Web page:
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This is a long-overdue post about SocialBrowse. My way of describing SB is that it’s a cross between Twitter and Since that’s probably only understandable to me, look at the screeshot below, and I’ll explain.

The sidebar on the left is SocialBrowse’s domain. I follow some people on SocialBrowse, and some people follow me. If you’re not familiar with that concept, it simply means that I’ve decided that there are a bunch of people who like to share things that I like to read. And some fools (just joking) think I share good stories, so they watch what I share.

Everytime somebody in this chain shares an article, it pops up in the SB sidebar. I check out the headline and decide whether or not it’s something I want to see. And to filter things a little further, SB allows me to set up categories I want to see – so I don’t have to see sports shares.

Recently, the SB developers, Zack Garbow and Dave Fowler, have added some really neat discussion capabilities. When I see a share where I think I have something brilliant to say – an analysis, an affirmation, a criticism or a witticism – I can add that to the share. Some of these comments have started pretty lively debates, since anybody else who sees my shares or the shares of somebody who comments on the article, can leave their own comments.

Inevitably, some of these comments have been political, and I have to remind myself that whatever you write on the Internet stays there forever. But in general, most people, including me, are pretty open in these comments.

SB allows you to send the shares and comments to your Twitter account if you choose. I don’t, but then I just don’t get Twitter. (I’m trying, really, I’m just not there yet.) Or you can email a link to the article to anybody from SB. I’ve started to use that a lot.

What exactly does this do for me or you?

I’m following some really smart people. Some of them spend a LOT of time reading articles and blogs on the Internet. I get to see the things they found valuable enough to share. If they read 10 articles and share one, I’ve just cut out a lot of reading – provided I trust their judgment.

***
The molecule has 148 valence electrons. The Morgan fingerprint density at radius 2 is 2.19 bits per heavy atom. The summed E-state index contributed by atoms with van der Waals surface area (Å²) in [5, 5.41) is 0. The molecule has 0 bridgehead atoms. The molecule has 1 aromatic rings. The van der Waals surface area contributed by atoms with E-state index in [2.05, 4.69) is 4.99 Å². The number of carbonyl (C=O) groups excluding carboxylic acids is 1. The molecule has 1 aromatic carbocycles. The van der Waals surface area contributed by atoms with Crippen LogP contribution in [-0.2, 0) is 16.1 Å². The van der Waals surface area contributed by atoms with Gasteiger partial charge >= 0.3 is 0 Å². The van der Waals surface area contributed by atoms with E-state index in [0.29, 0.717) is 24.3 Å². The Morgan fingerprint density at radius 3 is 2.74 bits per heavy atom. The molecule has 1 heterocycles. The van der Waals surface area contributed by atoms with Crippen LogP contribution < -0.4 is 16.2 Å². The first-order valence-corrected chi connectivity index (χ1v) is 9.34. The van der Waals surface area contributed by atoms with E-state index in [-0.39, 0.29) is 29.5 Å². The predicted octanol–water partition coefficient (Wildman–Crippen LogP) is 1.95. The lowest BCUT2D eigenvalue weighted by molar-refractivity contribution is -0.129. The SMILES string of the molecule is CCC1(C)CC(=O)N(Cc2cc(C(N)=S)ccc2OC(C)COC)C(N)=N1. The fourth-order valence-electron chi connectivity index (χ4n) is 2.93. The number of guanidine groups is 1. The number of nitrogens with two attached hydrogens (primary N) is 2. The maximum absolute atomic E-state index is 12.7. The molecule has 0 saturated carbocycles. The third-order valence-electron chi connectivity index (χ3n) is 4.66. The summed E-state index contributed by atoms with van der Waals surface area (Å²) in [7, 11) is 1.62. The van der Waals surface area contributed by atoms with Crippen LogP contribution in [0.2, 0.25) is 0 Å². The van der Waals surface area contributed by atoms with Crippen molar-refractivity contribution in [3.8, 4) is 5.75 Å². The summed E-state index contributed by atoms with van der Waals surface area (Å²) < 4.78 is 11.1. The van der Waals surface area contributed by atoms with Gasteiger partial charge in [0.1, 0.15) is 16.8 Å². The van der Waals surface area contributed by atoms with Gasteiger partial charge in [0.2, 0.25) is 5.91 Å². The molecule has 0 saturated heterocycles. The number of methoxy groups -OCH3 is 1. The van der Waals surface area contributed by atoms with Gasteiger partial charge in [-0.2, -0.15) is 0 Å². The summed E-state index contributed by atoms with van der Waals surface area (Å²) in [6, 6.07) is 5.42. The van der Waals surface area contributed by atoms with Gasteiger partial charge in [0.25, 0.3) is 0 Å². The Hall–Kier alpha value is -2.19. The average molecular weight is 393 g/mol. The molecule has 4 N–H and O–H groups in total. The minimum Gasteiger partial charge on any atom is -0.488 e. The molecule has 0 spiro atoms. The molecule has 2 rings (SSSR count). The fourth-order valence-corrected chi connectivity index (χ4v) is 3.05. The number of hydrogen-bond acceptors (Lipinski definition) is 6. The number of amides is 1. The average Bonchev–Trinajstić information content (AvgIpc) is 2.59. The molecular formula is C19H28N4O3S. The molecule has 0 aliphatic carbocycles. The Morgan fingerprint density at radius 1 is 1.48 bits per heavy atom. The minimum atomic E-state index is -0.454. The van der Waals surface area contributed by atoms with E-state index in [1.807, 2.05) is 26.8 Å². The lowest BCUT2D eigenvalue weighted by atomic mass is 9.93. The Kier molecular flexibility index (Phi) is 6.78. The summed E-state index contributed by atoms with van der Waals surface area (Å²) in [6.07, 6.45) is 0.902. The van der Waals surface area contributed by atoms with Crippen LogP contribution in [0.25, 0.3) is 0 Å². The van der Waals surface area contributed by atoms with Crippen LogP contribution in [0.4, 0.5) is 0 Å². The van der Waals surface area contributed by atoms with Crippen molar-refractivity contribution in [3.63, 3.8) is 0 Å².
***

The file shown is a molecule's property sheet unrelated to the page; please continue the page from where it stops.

In fact, I’ve found a lot this way. Sites I never would have found on my own and news stories I might have missed. Robert Scoble writes about how he broke the news of the recent Chinese earthquake after getting Twittered about it. SB can do the same thing – if I’m deeply immersed in something else, and I leave the SB sidebar open, I’ll quickly see any breaking news or technology stories as they come out.

SB has another important advantage – the founders like to talk to their users. I’ve had many conversations with Zach Garbow over the past few weeks. He’s anxious to get feedback from users, and he and Dave listen and implement fast.

Getting social even if you’re not social

SB is very different. I’m glad to share stuff I’m reading. I spend hours every day reading so I can stay current. I tried sharing some of my great finds with people in FriendFeed, but nobody showed up. With SB, I did the same, and some people started watching. So I’m providing value to some SB subscribers, and deriving value from others. That feels good.

I typically find people to share because they’ve started following me. When that happens, I get an email from SB, and I naturally check out the kind of sites or articles they tend to share. If I like their shares, I follow them. As more people follow me, I look at more people, and very selectively add to the people I follow.

That was an entirely natural, non-threatening process, because the first followers everyone gets are Zack and Dave – who spend entirely too much time sharing good stuff with their subscribers <g>. I got started by checking out who was following them, and selecting a few people to follow.

For me, SB works, where FriendFeed and Twitter didn’t.

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Continuing the Discussion

  1. Wally’s Follies » Blog Archive » SocialBrowse can be an active part of your personal branding linked to this post on December 5, 2008

    […] written about SocialBrowse before (here). It’s a great site that lets people share things they’re reading on the Internet. By […]